July 5, 2011
The 2011 Edition of our educational Mini-CDs are now for sale! They include:
Click the links above for more information on each CD. These CDs can be purchased through the WT Bookstore and are currently $25 plus $2 in shipping. For international rates, check out the Mini CD Pricing page on our web site. There are only 54 in stock (18 of each), so order now while supplies last!
If you would like to order a large CD (for Macintosh or for personal use), please contact us and we’ll gladly make one for you! As noted on the Prices page, they are $30 each.
Combo CDs are not available at this time. Trainer CDs have been discontinued for the time being.
March 25, 2011
Here is this week’s Renewable Energy News Round Up! This is a collection of new, important or offbeat renewable energy news we’ve found throughout the week.
Report: U.S. solar $6 billion industry in 2010
By Candice Lombari at CNET GreenTech
The U.S. solar market grew 67 percent from a $3.6 billion market in 2009 to $6 billion in 2010, according to “U.S. Solar Market Insight: 2010 Year in Review,” a report released this month by the Solar Energy Industries Association (SEIA) and GTM Research.
California installed the most photovoltaics last year, with 258.9 megawatts of direct current (MWdc), followed by New Jersey in second place with 137.1, and Nevada with 61.4. Others on the Top 10 list in order of greatest installations included Arizona, Colorado, Pennsylvania, New Mexico, Florida, North Carolina, and Texas.
Austin legislators push solar energy measures
Texas is the top-producing state for wind-generated electricity just 12 years after a legislative deal jump-started the industry.
The Legislature is now debating whether Texas should provide a similar subsidy for other renewable energy sources that, according to proponents, would kick-start solar, geothermal and biomass as job-producing industries. The goals also would be to diversify the state’s renewable energy base and help the environment.
PUC approves line route to transmit wind energy
The pace of wind energy transmission approvals for the Panhandle is building from a breeze to a gale with another route finalized and the last two moving along.
The Public Utility Commission approved a line route from near Lefors to the Panhandle area on Friday that could cost $62 million for about 40 miles of high-voltage transmission. That will put the cost of the three segments Cross Texas is building at more than $200 million, according to the company.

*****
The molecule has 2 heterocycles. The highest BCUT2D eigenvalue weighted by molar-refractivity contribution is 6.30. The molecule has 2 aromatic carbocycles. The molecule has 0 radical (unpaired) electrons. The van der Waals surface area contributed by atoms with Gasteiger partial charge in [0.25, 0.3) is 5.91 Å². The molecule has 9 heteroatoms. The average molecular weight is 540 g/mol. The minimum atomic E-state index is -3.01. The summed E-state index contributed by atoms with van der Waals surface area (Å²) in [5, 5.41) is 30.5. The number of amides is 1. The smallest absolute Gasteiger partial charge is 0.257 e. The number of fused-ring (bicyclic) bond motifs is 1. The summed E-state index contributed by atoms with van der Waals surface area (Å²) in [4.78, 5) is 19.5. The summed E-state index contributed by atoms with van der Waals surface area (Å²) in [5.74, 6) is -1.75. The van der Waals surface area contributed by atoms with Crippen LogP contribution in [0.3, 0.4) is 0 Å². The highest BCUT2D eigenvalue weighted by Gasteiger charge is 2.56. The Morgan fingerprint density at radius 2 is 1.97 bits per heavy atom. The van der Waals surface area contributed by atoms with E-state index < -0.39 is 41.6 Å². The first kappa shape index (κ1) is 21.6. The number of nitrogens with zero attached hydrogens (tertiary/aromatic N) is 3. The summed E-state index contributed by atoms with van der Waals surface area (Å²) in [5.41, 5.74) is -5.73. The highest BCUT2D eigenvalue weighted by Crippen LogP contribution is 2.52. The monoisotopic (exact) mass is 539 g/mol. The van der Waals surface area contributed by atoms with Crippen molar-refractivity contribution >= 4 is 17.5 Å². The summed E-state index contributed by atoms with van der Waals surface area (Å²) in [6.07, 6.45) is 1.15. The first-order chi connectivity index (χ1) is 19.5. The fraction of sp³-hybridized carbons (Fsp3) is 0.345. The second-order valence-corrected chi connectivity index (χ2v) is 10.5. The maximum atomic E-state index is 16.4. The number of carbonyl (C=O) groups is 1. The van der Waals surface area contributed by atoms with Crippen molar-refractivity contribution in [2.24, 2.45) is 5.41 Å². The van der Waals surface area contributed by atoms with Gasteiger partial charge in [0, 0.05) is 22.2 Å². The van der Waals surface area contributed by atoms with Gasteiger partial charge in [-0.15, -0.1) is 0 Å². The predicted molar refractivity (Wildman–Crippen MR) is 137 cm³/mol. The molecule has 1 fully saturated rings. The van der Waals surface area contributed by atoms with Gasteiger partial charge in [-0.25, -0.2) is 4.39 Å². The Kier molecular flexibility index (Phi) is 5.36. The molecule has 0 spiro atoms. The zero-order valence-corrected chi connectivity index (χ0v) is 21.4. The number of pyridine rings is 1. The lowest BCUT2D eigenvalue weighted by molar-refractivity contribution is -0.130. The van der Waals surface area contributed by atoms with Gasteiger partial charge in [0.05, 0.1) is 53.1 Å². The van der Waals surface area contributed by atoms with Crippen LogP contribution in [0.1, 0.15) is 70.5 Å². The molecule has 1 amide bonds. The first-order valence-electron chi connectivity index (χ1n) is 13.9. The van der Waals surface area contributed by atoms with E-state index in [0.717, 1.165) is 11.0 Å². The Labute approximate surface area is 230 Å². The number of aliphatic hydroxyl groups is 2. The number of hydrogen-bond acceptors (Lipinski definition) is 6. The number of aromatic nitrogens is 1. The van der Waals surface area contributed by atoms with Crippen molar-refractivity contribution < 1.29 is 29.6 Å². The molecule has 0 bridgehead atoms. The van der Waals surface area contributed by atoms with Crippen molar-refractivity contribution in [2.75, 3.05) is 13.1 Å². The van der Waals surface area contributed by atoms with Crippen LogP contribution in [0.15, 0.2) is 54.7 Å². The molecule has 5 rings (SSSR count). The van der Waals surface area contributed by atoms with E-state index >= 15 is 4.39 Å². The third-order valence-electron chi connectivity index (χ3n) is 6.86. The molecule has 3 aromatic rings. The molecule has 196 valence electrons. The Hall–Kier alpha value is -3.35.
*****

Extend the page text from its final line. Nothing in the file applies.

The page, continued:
What did you think of this week’s Renewable Energy News Roundup? Anything else you think we should have covered? Comment on our fan page
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February 25, 2011
National News from REVE:
The cost of wind turbines on the main international wind farm markets fell below one million euro per MW, which is the lowest wind power generation cost that was ever registered.
Oversupply and increased manufacturing efficiency. According to the most recent edition of the Wind Turbine Price Index published by Bloomberg New Energy Finance, this is why in 2010 all major wind farm markets registered a sharp fall in prices of onshore wind turbines.
The Bloomberg NE index examined more than 150 sale contracts of onshore wind turbines, for a total of nearly 7,000 MW in 28 countries around the world, focusing on Europe and the Americas. It was found that in the first half of the year the average price of wind turbines for the buyer was 980,000 €/MW (with peaks of 900,000), recording a 7% decrease over the previous year and a 19% drop compared with the peak reached in 2007-2008.
Click here to read more.
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National News from International Center for Trade and Sustainable Development:
US President Barack Obama proposed on Valentine’s Day to boost funds for clean energy research and deployment in his 2012 budget by slashing subsidies for fossil fuels such as oil, gas and coal. The announcement comes at a time of great sensitivity on issues related to government support for clean energy, following the US launching of a WTO dispute against China’s support for wind power manufacturing and Japan’s WTO challenge against Canadian green energy subsidies (see Bridges Trade Biores, 24 January 2011 and 24 September 2010 respectively).
But despite these conflicts and resistance from lobby groups, Obama has maintained his focus on the importance of the industry, including clean energy technology among a few singled out as part of “our generation’s Sputnik moment” in his State of the Union address.
Click here to read the rest of the article.